Gesso resembles paint in appearance, but is thinner and it dries hard. It is applied with a brush and must dry before the surface can be painted on. Gesso was first created for use in painting, to give the surface the right properties to receive paint. In Gothic and Renaissance panel painting, gesso was applied over a panel of wood to give the paint something to which is could adhere. It created a slightly rough surface and prevented the paint from seeping into the wood. Gesso can be quite a brittle surface and if mixed wrong can crack.
Egg tempera is a permanent drying medium consisting of coloured pigments and egg yolk. Egg tempera painting was the primary method until the development of oil paints in the 1500s. Tempera also refers to the paintings in this medium. Tempera paintings are very long lasting and examples from the 1st centuries AD still exist, for example Egyptian sarcophagus painting and early panel painting by Michelangelo.
Egg tempera is traditionally created by mixing small amounts of pigment with egg yolk and distilled water. The egg is separated to remove the white and then the egg yolk is pierced to remove the outer membrane. The mixing and amounts cannot be measured, but must be judged by eye. The consistency should lie somewhere between watery and greasy. Some pigments are unstable and therefore require more binder, i.e. yolk. Depending on how thick you wanted your tempera to be, you would add more or less water. Despite being a water-based paint, it is not water resistant and therefore the paint will not keep more than a few hours.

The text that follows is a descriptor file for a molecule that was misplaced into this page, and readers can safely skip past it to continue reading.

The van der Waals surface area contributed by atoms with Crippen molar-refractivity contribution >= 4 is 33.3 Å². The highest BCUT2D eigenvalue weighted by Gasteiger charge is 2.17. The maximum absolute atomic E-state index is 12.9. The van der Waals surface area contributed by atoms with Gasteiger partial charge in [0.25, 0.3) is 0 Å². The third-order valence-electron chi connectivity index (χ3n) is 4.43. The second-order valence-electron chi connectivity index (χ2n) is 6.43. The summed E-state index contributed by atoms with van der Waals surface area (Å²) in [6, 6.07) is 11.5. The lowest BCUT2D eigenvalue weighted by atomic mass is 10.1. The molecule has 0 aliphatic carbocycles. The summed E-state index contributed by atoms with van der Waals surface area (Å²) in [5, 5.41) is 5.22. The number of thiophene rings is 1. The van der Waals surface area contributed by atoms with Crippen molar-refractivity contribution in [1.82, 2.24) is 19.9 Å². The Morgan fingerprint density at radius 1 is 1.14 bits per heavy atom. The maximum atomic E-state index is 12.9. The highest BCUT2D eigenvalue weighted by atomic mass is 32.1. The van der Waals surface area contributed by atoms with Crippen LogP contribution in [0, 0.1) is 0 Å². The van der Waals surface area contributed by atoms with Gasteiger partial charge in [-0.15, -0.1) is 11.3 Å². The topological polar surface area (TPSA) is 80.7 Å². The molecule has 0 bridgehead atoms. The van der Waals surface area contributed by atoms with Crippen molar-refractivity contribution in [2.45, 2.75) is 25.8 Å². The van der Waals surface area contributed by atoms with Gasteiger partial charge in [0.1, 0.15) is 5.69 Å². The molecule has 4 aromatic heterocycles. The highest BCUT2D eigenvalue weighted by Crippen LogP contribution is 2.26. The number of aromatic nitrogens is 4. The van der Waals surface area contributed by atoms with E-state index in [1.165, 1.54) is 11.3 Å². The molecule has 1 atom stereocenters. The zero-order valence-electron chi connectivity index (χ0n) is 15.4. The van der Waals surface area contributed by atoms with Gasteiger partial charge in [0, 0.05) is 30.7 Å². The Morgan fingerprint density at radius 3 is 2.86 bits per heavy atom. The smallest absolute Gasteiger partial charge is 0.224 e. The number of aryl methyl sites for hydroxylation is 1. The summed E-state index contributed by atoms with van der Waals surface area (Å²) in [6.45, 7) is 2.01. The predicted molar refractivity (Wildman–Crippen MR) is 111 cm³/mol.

If you wanted a quality of paint more akin to oil paint, you would mix a ratio of 1:1 of yolk and linseed oil to your pigment.
Tempera paint dries very quickly and is best applied thinly in semi-opaque layers. You will build up the colour in layers and it allows for experimentation with different coloured layers. The finished appearance is matte and smooth. The advantage over oils is that oil colours will yellow in time, but egg tempera colours do not alter over time.
Tempera adheres best to an absorbent ground with a lower oil quantity than itself, which is why oils are not suitable. Tempera and gesso requires a hard surface like board, and not a flexible one like canvas as it would crack otherwise.Tempera painting became out of favour in the Late Renaissance but it was rediscovered by artists such as William Blake, and the Pre-Raphaelites.